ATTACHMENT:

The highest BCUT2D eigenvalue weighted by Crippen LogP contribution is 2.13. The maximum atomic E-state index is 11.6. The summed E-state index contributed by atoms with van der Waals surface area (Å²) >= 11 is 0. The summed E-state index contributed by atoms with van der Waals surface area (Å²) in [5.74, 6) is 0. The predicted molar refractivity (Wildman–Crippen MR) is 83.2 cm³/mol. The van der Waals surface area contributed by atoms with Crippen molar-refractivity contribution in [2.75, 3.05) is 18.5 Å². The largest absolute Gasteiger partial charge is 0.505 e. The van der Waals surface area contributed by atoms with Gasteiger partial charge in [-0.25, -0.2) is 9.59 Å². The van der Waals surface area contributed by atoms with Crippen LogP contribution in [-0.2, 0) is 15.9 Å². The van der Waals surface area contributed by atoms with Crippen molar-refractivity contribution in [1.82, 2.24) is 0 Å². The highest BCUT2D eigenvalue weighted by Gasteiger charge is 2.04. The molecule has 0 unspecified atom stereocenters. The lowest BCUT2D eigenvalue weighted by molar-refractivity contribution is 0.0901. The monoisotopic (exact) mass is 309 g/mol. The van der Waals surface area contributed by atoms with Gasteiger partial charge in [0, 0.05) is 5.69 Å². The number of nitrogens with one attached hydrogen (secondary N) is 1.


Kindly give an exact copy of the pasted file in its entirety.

The highest BCUT2D eigenvalue weighted by Crippen LogP contribution is 2.13. The maximum atomic E-state index is 11.6. The summed E-state index contributed by atoms with van der Waals surface area (Å²) >= 11 is 0. The summed E-state index contributed by atoms with van der Waals surface area (Å²) in [5.74, 6) is 0. The predicted molar refractivity (Wildman–Crippen MR) is 83.2 cm³/mol. The van der Waals surface area contributed by atoms with Crippen molar-refractivity contribution in [2.75, 3.05) is 18.5 Å². The largest absolute Gasteiger partial charge is 0.505 e. The van der Waals surface area contributed by atoms with Gasteiger partial charge in [-0.25, -0.2) is 9.59 Å². The van der Waals surface area contributed by atoms with Crippen LogP contribution in [-0.2, 0) is 15.9 Å². The van der Waals surface area contributed by atoms with Crippen molar-refractivity contribution in [1.82, 2.24) is 0 Å². The highest BCUT2D eigenvalue weighted by Gasteiger charge is 2.04. The molecule has 0 unspecified atom stereocenters. The lowest BCUT2D eigenvalue weighted by molar-refractivity contribution is 0.0901. The monoisotopic (exact) mass is 309 g/mol. The van der Waals surface area contributed by atoms with Gasteiger partial charge in [0, 0.05) is 5.69 Å². The number of nitrogens with one attached hydrogen (secondary N) is 1.